Some authorities, in an attempt to develop a noncatastrophic explanation for the presence of exotic blocks in mega breccias, have posited glacial transport. Others have concluded that the rocks slid to their present position from distant highlands. Such attempts generally have failed to satisfy those who have carefully investigated the circumstances. For ex ample, the "glacial" boulders are located in strata that otherwise represent a warm temperate climate; the rocks that are presumed to have slid to their present positions give no indications of having done so. I have found no recorded instance of a tailing disturbance such as would have been left in the wake of a rock moving across a soft surface. On the contrary, the only disturbed strata occur immediately below the clast, indicating compaction below the clast fol lowing its movement. Since continuous, rapid movement would be required to prevent the clasts from settling during transit, these clasts must have been transported by mechanism of mass flow. But no contemporary model for such a process exists. Not only is it difficult to conceive of a transport mechanism, it is also difficult to imagine forces that could have produced clasts of such size.
The presence of these megabreccias represents catastrophes of extraordinary dimensions, as substantiated by both the clast size and by the requirement for rapid movement along gently dipping or flat terrain for many kilometers. One authority,7 assessing the magnitude of the problem, has suggested as an explanation "major disturbances originating outside the planetary system" that may have affected the speed of revolution of the earth and the earth's revolution about the sun. All things considered, such a statement may not be too far from truth!
Slides or slump deposits
If a mass of sediment is deposited on a sloping surface or is uplifted unevenly so that a slope is formed, the sediment will tend to move downslope. This tendency is counteracted by internal friction that is much greater in cemented or compacted sediment. Once movement is initiated, by either external or internal forces, the sediment will move downslope more or less as a body, forming a slide or slump deposit. Unconsolidated (soft) sediments moving in this manner tend to form folds. If the moving mass contains sediments that differ in resistance to flow or internal shear, then the more resistant members will tend to fragment and form a megabreccia within a matrix of the less resistant members.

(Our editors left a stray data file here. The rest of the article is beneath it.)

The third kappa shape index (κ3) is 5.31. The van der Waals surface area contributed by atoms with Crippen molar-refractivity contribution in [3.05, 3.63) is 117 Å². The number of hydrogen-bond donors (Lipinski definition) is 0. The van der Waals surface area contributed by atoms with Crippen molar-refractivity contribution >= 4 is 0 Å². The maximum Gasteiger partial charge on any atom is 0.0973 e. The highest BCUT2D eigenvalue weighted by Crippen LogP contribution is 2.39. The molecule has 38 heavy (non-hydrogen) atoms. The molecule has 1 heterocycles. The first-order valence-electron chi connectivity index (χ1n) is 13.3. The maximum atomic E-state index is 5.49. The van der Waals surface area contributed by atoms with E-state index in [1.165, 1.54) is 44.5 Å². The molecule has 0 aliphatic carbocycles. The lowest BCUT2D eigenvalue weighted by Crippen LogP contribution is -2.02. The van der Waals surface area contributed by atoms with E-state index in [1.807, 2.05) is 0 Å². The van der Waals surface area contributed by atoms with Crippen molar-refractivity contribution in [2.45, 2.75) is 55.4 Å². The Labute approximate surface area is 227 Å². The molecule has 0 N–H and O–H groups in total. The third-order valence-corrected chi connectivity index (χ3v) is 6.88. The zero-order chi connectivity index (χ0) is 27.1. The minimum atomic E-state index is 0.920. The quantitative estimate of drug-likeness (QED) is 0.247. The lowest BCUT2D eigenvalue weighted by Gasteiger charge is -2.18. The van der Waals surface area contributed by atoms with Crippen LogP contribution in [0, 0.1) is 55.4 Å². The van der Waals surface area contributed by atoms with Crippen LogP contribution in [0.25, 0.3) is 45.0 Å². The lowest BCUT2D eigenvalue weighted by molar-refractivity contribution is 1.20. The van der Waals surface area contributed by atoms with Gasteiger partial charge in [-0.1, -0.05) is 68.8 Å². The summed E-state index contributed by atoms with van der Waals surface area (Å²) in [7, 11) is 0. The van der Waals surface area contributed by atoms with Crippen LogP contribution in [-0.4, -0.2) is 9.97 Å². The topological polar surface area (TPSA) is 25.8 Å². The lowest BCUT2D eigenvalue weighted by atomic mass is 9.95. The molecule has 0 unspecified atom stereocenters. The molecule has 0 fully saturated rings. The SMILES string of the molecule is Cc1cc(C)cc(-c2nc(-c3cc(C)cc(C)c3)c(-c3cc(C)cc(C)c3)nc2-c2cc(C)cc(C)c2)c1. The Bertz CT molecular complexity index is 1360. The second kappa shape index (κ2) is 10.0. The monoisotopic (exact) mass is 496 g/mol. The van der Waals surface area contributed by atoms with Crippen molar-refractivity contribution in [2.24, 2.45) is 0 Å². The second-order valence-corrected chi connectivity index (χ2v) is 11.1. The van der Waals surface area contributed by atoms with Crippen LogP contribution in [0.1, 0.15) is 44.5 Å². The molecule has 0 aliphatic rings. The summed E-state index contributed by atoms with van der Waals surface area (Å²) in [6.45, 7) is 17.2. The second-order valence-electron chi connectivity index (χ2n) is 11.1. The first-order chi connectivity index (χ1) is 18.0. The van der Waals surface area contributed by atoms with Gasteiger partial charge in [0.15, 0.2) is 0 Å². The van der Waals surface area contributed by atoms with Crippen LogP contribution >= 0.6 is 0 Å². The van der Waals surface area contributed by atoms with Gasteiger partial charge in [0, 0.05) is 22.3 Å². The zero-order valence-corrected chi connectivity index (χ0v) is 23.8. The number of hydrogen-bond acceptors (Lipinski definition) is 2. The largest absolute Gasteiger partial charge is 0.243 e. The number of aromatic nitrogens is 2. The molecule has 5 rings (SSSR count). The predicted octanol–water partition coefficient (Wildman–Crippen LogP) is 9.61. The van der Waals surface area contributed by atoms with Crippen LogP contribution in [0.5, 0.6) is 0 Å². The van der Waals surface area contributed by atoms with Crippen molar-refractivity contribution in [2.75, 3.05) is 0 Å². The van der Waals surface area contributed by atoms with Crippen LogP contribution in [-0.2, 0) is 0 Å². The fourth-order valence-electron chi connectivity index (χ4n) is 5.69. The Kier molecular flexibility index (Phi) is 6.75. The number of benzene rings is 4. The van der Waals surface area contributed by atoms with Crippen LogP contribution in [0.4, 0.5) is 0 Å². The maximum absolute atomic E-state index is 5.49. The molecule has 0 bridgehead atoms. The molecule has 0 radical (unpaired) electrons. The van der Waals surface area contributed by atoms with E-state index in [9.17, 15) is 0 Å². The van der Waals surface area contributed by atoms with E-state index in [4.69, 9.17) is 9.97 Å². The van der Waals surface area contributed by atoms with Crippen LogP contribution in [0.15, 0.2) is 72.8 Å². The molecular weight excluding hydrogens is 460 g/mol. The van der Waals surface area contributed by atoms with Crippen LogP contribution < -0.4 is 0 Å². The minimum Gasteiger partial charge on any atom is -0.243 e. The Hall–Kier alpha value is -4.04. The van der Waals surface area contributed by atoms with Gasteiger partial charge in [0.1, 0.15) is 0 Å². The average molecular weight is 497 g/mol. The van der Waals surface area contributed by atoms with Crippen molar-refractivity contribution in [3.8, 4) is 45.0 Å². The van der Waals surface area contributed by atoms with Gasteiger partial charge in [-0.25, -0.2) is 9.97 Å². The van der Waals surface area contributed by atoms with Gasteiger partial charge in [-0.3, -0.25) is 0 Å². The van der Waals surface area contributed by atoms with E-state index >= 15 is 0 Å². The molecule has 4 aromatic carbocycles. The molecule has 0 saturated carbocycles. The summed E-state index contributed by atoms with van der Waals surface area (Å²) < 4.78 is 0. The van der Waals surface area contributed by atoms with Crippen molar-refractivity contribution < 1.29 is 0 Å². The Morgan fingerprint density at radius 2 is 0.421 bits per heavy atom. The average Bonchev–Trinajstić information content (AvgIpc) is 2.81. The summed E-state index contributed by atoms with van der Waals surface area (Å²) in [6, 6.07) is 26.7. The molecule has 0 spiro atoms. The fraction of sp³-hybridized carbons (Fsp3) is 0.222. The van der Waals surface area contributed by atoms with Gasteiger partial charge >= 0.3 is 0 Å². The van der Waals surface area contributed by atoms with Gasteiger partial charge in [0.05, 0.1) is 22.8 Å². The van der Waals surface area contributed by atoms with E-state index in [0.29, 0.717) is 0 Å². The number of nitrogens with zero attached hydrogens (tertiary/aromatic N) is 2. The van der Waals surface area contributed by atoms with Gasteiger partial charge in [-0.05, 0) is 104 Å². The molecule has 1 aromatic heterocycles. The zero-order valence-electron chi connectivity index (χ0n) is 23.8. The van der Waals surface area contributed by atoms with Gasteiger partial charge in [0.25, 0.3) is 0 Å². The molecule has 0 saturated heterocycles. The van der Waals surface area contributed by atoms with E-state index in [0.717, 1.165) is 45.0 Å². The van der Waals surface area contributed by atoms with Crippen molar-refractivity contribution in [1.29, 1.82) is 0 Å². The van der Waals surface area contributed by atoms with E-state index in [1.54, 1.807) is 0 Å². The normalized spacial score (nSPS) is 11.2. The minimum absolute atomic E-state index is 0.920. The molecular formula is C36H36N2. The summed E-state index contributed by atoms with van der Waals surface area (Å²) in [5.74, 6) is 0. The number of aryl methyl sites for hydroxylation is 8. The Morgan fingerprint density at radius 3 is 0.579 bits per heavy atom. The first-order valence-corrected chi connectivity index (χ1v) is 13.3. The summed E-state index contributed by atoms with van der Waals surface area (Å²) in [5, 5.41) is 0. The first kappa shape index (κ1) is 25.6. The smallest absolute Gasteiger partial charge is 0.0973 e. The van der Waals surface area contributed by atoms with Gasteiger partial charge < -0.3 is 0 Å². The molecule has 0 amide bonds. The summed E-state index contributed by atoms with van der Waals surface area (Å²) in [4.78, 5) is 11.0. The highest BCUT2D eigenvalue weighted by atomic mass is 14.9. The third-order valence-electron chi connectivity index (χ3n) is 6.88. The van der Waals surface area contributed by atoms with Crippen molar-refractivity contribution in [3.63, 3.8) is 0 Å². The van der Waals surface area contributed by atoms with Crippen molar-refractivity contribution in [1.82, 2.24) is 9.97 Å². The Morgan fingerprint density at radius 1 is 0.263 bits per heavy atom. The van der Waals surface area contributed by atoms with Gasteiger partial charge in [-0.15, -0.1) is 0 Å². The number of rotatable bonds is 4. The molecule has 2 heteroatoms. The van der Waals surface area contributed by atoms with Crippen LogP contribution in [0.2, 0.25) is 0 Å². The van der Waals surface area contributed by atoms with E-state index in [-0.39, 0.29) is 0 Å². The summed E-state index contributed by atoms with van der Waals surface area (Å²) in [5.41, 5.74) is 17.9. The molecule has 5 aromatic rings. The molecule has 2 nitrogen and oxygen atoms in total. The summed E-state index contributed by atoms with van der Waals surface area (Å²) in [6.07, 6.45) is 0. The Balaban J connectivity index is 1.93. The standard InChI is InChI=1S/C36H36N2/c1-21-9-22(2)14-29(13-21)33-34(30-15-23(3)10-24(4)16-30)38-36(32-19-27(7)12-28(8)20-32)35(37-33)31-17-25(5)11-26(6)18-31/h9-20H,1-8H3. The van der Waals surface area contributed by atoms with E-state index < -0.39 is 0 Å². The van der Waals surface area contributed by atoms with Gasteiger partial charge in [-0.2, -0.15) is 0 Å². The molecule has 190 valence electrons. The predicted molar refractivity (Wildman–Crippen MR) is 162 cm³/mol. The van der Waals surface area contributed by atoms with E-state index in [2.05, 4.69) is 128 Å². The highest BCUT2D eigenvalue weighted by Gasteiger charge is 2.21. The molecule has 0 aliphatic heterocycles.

Slide deposits of immense dimensions with associated megabreccias are en countered in many parts of the world. The tertiary strata of the Apennines in Italy contain megaclasts ranging up to many cubic kilometers. These blocks have in some cases traveled up to 100 kilometers from their source area. One inverted slab of limestone covers an area of over 200 kilometers!8 Nearby in Greece are similar late tertiary sediments containing blocks ranging from several hundred meters to several kilometers in length, many of which are overturned. These sediments are believed to have traveled 100 to 500 kilometers from their sources to the point of deposition. 9 Numerous other examples of gravity-induced slides and slumps have been re ported.
A catastrophic interpretation for these deposits depends somewhat upon the time frame involved. If the movement of a mountainous clast over a distance of 100 kilometers occurs at the rate of a millimeter per year, it can hardly be considered a catastrophic event. If the clast moves the same distance in a matter of hours or days, it represents a catastrophe of earthshaking dimensions. How fast do slides move? The authors of most scientific studies either do not con front this question directly or merely assume very slow rates of movement.
The rate of slide movement depends in some degree upon the slope of the underlying surface. A number of authors have cited a figure of about 3 degrees for the slope over which slide deposits have traveled.10 This minimal figure is chosen because a lower slope probably would not support movement and a steeper slope would require a source area that was many kilometers distant to be unreasonably high.
Several reports of recent offshore slumps and slides are available for comparison with the tertiary deposits. In two examples the slides moved across slopes of approximately 3 degrees for several kilometers, and the movement is either known or inferred to have been catastrophic. 11 Because we cannot be certain that this was the case in the fossil examples, under similar circumstances it is difficult to conceive of such movement as having been slow.